The Marshall Community Health Library is moving out — leaving its current location in the Wilkinson-Hupcey Building on Upper Main Street in Placerville and relocating to 3581 Palmer Drive in Cameron Park.
People in Placerville and other parts of the county won’t be left without a reliable source of health information.
“In addition to being a health library, we are also a public library, ” said Alison Clement, librarian for the health library.
“We are part of the county library system, so if anyone in the county, including South Lake Tahoe, needs a book or a DVD from the catalog we share with the county library, we can send it through the inter-library system and they can pick it up at their branch.”
The Marshall Community Health Library has been around for about 10 years, growing out of its small location across the street from Town Hall to the larger one in the Wilkinson-Hupcey Building.
Now Marshall Medical wants to have more of a presence in the western end of the county and has plans for additional services in the current library space in Placerville.
Clement has been the librarian at the health library for six years and she said it’s not just books about disease.
The library is a free community resource for books, DVDs, CDs and research about a wide-range of health-related topics: mental health; cancer; pregnancy; alternative therapies; caregiving; death and loss; Alzheimer’s and dementia; nutrition and eating disorders, special diets and disease information.
There are books for children on health and social issues, public computers and free research service. There are books and resource materials in Spanish and hundreds of medical journals for research.
Clement has the only paid position and she has 10 trained volunteers to do medical research and help guests find the materials they need. The library is entirely funded with grants from the Marshall Foundation, the El Dorado Community Foundation and others.
“We don’t have much of a budget because we want to keep costs down,” said Clement. “We believe that health information should be free to everyone.”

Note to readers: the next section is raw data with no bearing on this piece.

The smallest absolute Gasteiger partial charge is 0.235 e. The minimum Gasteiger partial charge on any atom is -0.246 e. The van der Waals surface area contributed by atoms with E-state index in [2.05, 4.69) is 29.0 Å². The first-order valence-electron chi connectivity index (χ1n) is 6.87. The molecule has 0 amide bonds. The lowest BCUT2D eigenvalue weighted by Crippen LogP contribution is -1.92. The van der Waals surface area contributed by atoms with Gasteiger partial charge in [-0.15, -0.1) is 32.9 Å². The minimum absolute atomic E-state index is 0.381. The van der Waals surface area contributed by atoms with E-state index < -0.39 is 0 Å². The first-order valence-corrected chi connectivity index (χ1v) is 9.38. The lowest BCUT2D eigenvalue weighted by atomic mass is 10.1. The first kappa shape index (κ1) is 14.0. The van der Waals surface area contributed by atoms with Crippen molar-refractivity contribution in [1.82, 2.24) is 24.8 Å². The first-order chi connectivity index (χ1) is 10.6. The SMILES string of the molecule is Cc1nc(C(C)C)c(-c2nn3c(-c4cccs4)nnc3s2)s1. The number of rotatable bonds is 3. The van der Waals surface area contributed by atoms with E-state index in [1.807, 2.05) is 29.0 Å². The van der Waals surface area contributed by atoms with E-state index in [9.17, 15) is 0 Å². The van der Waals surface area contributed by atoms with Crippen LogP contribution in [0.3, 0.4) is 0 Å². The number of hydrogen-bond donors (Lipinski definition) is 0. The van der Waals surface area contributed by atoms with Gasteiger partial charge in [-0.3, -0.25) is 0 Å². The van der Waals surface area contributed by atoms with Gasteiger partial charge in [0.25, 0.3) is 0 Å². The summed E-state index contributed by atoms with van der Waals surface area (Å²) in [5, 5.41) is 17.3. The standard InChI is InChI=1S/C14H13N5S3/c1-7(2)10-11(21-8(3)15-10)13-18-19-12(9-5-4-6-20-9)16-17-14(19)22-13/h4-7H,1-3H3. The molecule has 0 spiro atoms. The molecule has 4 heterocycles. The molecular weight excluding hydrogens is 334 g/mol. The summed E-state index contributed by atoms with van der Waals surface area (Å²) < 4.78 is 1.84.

Welcoming, cozy and non-threatening are words Clement uses to describe the library.
“When people come here, often it’s because they’ve just been diagnosed or had a family member diagnosed and they are stressed. All of our volunteers are well-trained in research and confidentiality — we get a lot of questions here and some of them are very delicate,” Clement said.
Helping people formulate good questions to ask their physicians is one of the primary purposes of the library.
“We don’t give medical advice and we are very careful about the information we provide with our research, using only trusted sites. Every question I get, I learn something,” said Clement, who often does medical research for Marshall’s doctors and staff.
“Our most popular book and DVD right now is ‘Forks Over Knives,’ about eliminating animal protein from your diet and how animals raised for meat are treated,” said Clement.
CDs of guided imagery are also very popular, particularly ones promoting stress reduction and healing after surgery. Clement keeps a wish list of requested books and topics to order from when grant funds are available.
“We always have soft music playing and try to make sure that the information people want is in a format that works for them,” said Clement. “We offer CDs, DVDs or even computer printouts because sometimes people are too stressed to read a whole book.”
The health library has been temporarily closed since Nov.15 in order to prepare for the move.
“We did some mega-weeding out,” said Clement, “Having a book sale, sending some books to Snowline Hospice and discarding others.Thank goodness we don’t have to pack the books. The movers will come with rolling bookcases and they will move them. They’ve moved medical records before, so I have confidence in them.”
According to Clement, Marshall refurbished the perfect building for the health library.
“It even looks, with the columns outside, like a library. They were very responsive to what we need, even to taking down walls so that the library would be open, spacious and welcoming.”
In the new location, the kid’s corner will have a play table and child accessible shelves,” so mothers can browse and the kids have something to do,” and the 55 plus corner with comfortable chairs and a table loaded with resource material for local services for older people will make the move as well.
“We will take the rest of January to get everything set up and ready and then we’ll open in the new location the first week in February,” said Clement.
A grand opening celebration will take place on March 21.
“I’m very pleased with what’s happening,” said Clement. “These are wonderful changes.”